All EUS-FNA exams were scheduled prior to mediastinoscopy, "because we wanted to prevent a situation in which all lymph node tissue was removed by mediastinoscopy, which would prevent EUS-FNA from sampling it," Dr. Annema and coinvestigators explained. EUS-FNA was performed in an outpatient setting, with patients under conscious sedation. The EUS-FNA findings were not available to the cardiothoracic surgeons.
Significant Detection Benefit
Dr. Annema and colleagues found the combination of EUS-FNA and mediastinoscopy identified more patients (36%) with mediastinal tumor invasion (T4) or lymph node metastases (N2/N3) than mediastinoscopy alone (20%) or EUS-FNA alone (28%). They reported that EUS-FNA detected advanced disease in 16% of patients with a negative mediastinoscopy by assessing N2 in 9%, T4 in 4%, and both N2 and T4 in 3%.
This indicated 16% of thoracotomies could have been avoided by using EUS-FNA in addition to mediastinoscopy; therefore, a thoracotomy could have been prevented in one of six patients if EUS-FNA results had been taken into account in treatment planning, they said.
In two patients (2%), the EUS-FNA results were false positive; the findings of N2 lymph node metastasis were not confirmed by mediastinoscopy or surgical-pathological staging. Dr. Annema and colleagues explained that these two patients "were overstaged by EUS-FNA because investigators judged a round, well-defined hypoechoic structure located adjacent to a left lower lobe tumor as a subcarinal lymph node," but ".. in retrospect, biopsies had been taken from the tumor itself, and the false-positive results were due to misinterpretation of the EUS-FNA images."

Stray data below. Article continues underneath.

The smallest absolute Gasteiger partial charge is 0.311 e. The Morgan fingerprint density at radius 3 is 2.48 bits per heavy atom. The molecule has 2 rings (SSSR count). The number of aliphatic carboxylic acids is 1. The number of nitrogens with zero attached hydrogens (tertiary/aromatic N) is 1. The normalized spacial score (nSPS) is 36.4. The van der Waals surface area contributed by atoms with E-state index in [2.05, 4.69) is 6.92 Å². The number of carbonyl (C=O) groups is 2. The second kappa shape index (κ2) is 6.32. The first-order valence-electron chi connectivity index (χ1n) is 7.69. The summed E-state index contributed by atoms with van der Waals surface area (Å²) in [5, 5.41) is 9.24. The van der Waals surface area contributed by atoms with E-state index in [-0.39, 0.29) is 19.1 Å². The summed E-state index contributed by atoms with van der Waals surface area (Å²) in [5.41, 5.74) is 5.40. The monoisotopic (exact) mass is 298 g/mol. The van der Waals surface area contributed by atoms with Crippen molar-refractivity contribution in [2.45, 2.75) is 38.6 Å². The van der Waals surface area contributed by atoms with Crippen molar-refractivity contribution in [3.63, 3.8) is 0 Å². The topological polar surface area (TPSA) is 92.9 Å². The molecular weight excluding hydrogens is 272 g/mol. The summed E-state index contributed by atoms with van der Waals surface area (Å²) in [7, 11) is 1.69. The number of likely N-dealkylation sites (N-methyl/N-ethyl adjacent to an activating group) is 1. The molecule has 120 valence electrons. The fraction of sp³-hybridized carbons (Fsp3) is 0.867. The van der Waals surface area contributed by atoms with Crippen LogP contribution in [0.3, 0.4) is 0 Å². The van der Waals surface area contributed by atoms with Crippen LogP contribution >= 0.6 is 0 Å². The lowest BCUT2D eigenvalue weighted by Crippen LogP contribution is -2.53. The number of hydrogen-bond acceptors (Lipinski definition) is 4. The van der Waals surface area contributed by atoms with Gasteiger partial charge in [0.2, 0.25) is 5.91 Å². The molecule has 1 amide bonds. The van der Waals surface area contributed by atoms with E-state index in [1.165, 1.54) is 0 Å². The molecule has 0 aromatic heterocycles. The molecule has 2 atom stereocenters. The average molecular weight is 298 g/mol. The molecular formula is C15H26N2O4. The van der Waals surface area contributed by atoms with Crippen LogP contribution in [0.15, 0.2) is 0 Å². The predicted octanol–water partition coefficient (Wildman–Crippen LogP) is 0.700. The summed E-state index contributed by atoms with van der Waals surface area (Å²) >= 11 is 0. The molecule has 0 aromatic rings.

Going forward, the investigators advocated that "a mediastinoscopy should always be performed in patients with lymph nodes located immediately adjacent to the primary tumor."
Sensitivity for assessing mediastinal lymph nodes improved from 76% and 66% for EUS-FNA alone and mediastinoscopy alone, respectively, to 86% for the combination. In comparison, using CT, the sensitivity of assessing mediastinal lymph node metastases was 69%
Add-On or Breakthrough?
Although the findings are preliminary and were not obtained through a randomized study design, the investigators maintain that "these data strongly suggest that additional staging by EUS-FNA reduces unnecessary thoracotomies." They advocate use of EUS-FNA early in preoperative staging of NSCLC, "because EUS-FNA alone in the present study provided proof of lymph node metastases or mediastinal tumor invasion in 28% of patients with NSCLC."
Looking ahead, they said, "the obvious question that remains is whether staging of NSCLC by EUS-FNA is another add-on or a breakthrough in selecting patients for surgical resection." They cautioned that "overall, mediastinoscopy and EUS-FNA have inherent limitations and they should be viewed as complementary in the regional staging of NSCLC."
In the management of NSCLC, they concluded, "a new algorithm is needed for mediastinal lymph node staging in which the place of the following techniques should be defined: bronchoscopy with transbronchial needle aspiration, endobronchial ultrasound-guided transbronchial needle aspiration, EUS-FNA, PET, and mediastinoscopy."